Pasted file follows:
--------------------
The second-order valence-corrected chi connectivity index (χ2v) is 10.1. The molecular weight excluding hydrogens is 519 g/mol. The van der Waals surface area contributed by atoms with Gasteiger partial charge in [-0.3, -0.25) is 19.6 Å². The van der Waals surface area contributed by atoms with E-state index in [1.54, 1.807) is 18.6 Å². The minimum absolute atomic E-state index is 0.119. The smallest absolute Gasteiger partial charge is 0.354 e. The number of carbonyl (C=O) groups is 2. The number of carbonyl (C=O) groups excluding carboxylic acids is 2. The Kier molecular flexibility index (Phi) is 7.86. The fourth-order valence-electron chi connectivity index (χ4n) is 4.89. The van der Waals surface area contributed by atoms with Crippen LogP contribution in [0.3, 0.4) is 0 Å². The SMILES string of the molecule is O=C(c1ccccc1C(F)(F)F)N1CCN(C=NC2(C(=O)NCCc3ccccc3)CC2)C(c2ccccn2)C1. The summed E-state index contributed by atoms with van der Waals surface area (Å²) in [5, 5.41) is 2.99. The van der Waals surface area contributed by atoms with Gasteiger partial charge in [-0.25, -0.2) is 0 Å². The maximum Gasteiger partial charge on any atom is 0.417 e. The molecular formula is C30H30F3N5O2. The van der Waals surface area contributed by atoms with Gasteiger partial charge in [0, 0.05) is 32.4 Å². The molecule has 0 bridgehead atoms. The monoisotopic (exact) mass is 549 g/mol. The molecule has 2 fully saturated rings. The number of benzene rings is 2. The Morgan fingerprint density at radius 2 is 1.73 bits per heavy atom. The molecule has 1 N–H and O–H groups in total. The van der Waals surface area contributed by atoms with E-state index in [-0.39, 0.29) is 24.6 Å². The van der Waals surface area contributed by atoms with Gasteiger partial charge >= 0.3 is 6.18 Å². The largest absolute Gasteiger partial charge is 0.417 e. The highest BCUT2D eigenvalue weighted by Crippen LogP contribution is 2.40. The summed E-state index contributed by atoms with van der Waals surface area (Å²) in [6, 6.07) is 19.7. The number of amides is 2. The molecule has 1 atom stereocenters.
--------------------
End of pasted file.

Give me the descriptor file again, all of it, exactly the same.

The second-order valence-corrected chi connectivity index (χ2v) is 10.1. The molecular weight excluding hydrogens is 519 g/mol. The van der Waals surface area contributed by atoms with Gasteiger partial charge in [-0.3, -0.25) is 19.6 Å². The van der Waals surface area contributed by atoms with E-state index in [1.54, 1.807) is 18.6 Å². The minimum absolute atomic E-state index is 0.119. The smallest absolute Gasteiger partial charge is 0.354 e. The number of carbonyl (C=O) groups is 2. The number of carbonyl (C=O) groups excluding carboxylic acids is 2. The Kier molecular flexibility index (Phi) is 7.86. The fourth-order valence-electron chi connectivity index (χ4n) is 4.89. The van der Waals surface area contributed by atoms with Crippen LogP contribution in [0.3, 0.4) is 0 Å². The SMILES string of the molecule is O=C(c1ccccc1C(F)(F)F)N1CCN(C=NC2(C(=O)NCCc3ccccc3)CC2)C(c2ccccn2)C1. The summed E-state index contributed by atoms with van der Waals surface area (Å²) in [5, 5.41) is 2.99. The van der Waals surface area contributed by atoms with Gasteiger partial charge in [-0.25, -0.2) is 0 Å². The maximum Gasteiger partial charge on any atom is 0.417 e. The molecular formula is C30H30F3N5O2. The van der Waals surface area contributed by atoms with Gasteiger partial charge in [0, 0.05) is 32.4 Å². The molecule has 0 bridgehead atoms. The monoisotopic (exact) mass is 549 g/mol. The molecule has 2 fully saturated rings. The number of benzene rings is 2. The Morgan fingerprint density at radius 2 is 1.73 bits per heavy atom. The molecule has 1 N–H and O–H groups in total. The van der Waals surface area contributed by atoms with E-state index in [-0.39, 0.29) is 24.6 Å². The van der Waals surface area contributed by atoms with Gasteiger partial charge >= 0.3 is 6.18 Å². The largest absolute Gasteiger partial charge is 0.417 e. The highest BCUT2D eigenvalue weighted by Crippen LogP contribution is 2.40. The summed E-state index contributed by atoms with van der Waals surface area (Å²) in [6, 6.07) is 19.7. The number of amides is 2. The molecule has 1 atom stereocenters.